Would a basement bound zombie function longer than a zombie that was trapped on the roof of a building and exposed to the elements? EDIT- All the zombies seem to exibit signs of decay. They appear to be rotting from the moment they transform.

  • 1
    You've tagged this with the-walking-dead. Is there any example in the series of a zombie expiring on its own? If not then it'll be difficult to argue either way.
    – Beta
    Apr 18, 2012 at 23:51
  • @Beta I'm only part way through the first season, and haven't read the comics. Apr 19, 2012 at 0:10

1 Answer 1


Walkers are subject to the effects of their environment. However, in most cases the difference between normal continuous exposure to the elements and a sheltered indoor existence would not result in a significant difference in the walker's ability to function.

In most zombie lore, the normal healing factors stop functioning once the victim goes through the initial death. Broken bones do not mend. Cuts do not heal.

I have not read far enough into the comics to have seen any demonstration of this, but in season 2 of the show, in the episode Cherokee Rose, they find a walker trapped in one of their wells. As can be seen, long-term exposure has had a major impact on the walker's physical condition:

A face only a mother walker could love

Not only has the flesh become unusually bloated, but also

the walker's physical integrity has weakened to the point where the body simply splits apart when they try to haul it out of the well.

The ease with which this occurs is significantly different than the ability of other walkers we see to hold weight, and seems almost certainly due to the long-term exposure to the water in the well.

While sitting in the bottom of a well for days, if not weeks, on end is significantly different than getting rained on occasionally, it does demonstrate that walker flesh likely has the same atrophying characteristics generally associated with zombie lore. This makes it likely that a walker that is kept inside would be in better condition than one who had spent an extended amount of time outside, as the exposure to wind, sun, freezing temperatures, and alternating periods of dry and wet would likely result in the accumulation of minor skin damage.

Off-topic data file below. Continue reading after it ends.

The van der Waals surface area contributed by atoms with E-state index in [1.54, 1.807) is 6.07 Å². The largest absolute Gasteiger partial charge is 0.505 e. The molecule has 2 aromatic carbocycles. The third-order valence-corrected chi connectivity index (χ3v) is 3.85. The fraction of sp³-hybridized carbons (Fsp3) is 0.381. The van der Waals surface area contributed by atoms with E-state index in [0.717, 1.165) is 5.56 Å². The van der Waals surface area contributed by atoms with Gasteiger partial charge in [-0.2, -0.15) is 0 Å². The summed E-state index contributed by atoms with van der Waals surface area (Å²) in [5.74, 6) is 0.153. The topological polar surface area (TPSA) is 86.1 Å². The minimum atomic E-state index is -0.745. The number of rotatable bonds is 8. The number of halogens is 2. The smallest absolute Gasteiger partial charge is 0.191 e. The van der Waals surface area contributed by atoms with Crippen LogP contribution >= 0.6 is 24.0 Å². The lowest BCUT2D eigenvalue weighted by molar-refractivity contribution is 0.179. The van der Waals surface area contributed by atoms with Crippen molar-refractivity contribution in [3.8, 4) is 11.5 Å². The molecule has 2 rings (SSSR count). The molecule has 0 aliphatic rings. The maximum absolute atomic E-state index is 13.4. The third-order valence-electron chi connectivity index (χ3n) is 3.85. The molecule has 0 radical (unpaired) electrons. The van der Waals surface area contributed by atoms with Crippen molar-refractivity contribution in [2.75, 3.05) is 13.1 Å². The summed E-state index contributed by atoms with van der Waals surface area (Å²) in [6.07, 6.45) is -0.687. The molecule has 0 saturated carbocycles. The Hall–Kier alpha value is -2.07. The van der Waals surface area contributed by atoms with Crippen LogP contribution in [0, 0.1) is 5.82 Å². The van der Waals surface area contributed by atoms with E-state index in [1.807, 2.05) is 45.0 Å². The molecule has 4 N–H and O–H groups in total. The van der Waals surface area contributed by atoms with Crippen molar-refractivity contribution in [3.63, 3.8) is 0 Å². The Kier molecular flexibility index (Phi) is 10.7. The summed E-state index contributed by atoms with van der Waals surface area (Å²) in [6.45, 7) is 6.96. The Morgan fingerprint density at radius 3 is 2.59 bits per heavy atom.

However, barring serious environmental impact (such as alternating periods of freezing and thawing, or debris blown by storm-force winds), any damage caused by exposure to the elements would likely be superficial. As it has been demonstrated that walkers can function while missing entire sections of their bodies, damage to, or even complete loss of skin would be unlikely to hamper them significantly.

It remains to be seen whether loss of skin would shorten the "lifespan" of a walker significantly. This largely depends on whether they eventually cease to function on their own, without traumatic injury to the brain. To my knowledge, this is not something that has come up in the comics, and is certainly not something yet addressed by the show.

  • 1
    It has actually been (somewhat) addressed in the comics - walkers they have encountered in areas that have been depopulated for extended periods tend to be weaker, slower, and in extreme cases, unable to act. This could be due to lack of 'food', but also could be due to exposure.
    – Jeff
    Apr 19, 2012 at 14:10
  • Yet all the zombies seem to decay... Apr 20, 2012 at 2:54
  • Well, yeah they all decay. They're dead!
    – Beofett
    Apr 20, 2012 at 22:54
  • @Beofett LOL. Yes, but they don't seem to abide by the "dust to dust" part of decaying. Apr 20, 2012 at 23:03

Your Answer

By clicking “Post Your Answer”, you agree to our terms of service, privacy policy and cookie policy

Not the answer you're looking for? Browse other questions tagged or ask your own question.